Cheshire walk - Macclesfield Forest and Shutlingsloe

The gritstone summit of Shutlingsloe

The route to Shutlingsloe and its rewarding views - Credit: David Dunford

A strenuous but hugely rewarding hike in the Cheshire Peak District 

Let’s be honest – its 'Cheshire Matterhorn' nickname is an affectionate exaggeration. But once you’ve sweated your way up to the summit of Shutlingsloe, 506 metres above sea level, you’ll be entitled to a sense of achievement.

The rocky sections below the breezy plateau require sure-footedness, so this walk demands sensible footwear as well as warm clothing, especially in poor weather.

The reward is superb views over the Cheshire Plain and the Peak District, including to Shining Tor, the only spot in Cheshire from which you can look down on the Shutlingsloe trigpoint. 


Walk this way to Shutingsloe and its mighty fine views - Credit: David Dunford

The name Shutlingsloe derives from the Old English Scyttel's hlaw. The identity of Scyttel is forgotten, but hlaw or hlaew refers to a man-made burial mound.

The word, Anglicised to 'low', is still used for these prehistoric sites (as at Arbor Low in Derbyshire, for example) but has also been applied to natural hills, particularly rounded or prominent ones such as Shutlingsloe. In Scotland and Northumberland, 'law' is a widespread placename element with the same root and meaning. 

The Hanging Gate pub is visited after 1½ miles. Patrons could park and start from there, but, in view of the limited parking and as a courtesy to the proprietors, I have described the walk starting from Macclesfield Forest, where there is ample parking and other facilities (fee payable; check closing time before leaving). Refreshments are also available at the Crag Inn in Wildboarclough, halfway round.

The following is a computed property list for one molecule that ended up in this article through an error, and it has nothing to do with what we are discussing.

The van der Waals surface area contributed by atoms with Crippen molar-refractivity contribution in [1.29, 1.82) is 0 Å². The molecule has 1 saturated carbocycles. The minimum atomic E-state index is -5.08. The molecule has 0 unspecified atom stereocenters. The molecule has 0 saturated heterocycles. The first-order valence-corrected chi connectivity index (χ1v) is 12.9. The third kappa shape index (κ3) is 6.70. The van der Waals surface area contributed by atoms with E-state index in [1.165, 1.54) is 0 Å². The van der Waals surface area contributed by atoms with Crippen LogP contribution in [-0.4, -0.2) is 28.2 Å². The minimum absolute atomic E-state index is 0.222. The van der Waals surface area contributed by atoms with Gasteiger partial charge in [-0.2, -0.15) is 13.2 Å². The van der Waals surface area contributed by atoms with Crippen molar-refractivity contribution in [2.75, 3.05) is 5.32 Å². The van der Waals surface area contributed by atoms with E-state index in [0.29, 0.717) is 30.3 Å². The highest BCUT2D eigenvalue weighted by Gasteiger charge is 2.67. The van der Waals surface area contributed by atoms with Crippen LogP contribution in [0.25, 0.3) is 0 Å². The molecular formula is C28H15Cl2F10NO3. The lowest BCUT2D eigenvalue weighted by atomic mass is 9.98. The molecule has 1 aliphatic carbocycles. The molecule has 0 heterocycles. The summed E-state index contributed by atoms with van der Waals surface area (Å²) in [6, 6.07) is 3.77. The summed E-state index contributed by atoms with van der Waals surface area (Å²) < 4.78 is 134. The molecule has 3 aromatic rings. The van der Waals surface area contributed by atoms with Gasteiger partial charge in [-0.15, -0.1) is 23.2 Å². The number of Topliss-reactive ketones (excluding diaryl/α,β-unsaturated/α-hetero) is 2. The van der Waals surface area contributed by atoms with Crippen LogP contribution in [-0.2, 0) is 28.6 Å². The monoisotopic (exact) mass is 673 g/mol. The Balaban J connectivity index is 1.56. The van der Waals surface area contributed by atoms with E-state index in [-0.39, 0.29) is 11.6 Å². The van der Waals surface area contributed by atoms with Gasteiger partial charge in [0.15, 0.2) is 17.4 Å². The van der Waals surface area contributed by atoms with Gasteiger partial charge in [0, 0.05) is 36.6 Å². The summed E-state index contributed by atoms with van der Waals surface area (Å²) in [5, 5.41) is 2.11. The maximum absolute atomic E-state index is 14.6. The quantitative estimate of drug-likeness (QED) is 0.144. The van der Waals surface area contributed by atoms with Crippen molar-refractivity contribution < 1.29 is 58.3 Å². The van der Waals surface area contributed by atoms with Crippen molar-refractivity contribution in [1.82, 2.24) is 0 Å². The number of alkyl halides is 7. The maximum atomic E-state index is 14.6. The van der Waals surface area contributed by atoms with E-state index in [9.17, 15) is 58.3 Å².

The gritstone summit of Shutlingsloe

The gritstone summit of Shutlingsloe - Credit: David Dunford

The Walk
1. From the Trentabank car park, facing the end of the dam, turn left along the roadside path. At a junction after 200 metres, turn left (signposted Wincle) and follow the lane uphill, ignoring paths to left and right. Follow the road around a left-hand bend, again ignoring a path straight ahead, and continue for nearly a mile, ignoring a road on the right after 450 metres.

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Normally such a long section of road walking might be considered undesirable, but the extensive views compensate, and the road is formally designated as a Quiet Lane where cars are encouraged to defer to non-motorised traffic. On meeting a larger road on a bend, take the upper (left) road and climb to the Hanging Gate. 

2. Take a path on the left, directly opposite the pub. At the end of the fenced section (360 metres) climb a stile and turn right through a gateway. Bear left, parallel to a wall on your left. When the wall bends left, continue across the rough grazing, heading directly towards Shutlingsloe, to a pond, where the path turns right to a gate at the end of a line of conifers. Walk down to a driveway. 

3. Turn right then take a signposted footpath on the left above a pond. This leads over another stile and down into a small valley, meeting a larger stream at a footbridge. Turn right and follow the stream down to Greenway Bridge. Turn left past a house on the right, then fork left by a turning area after 300 metres.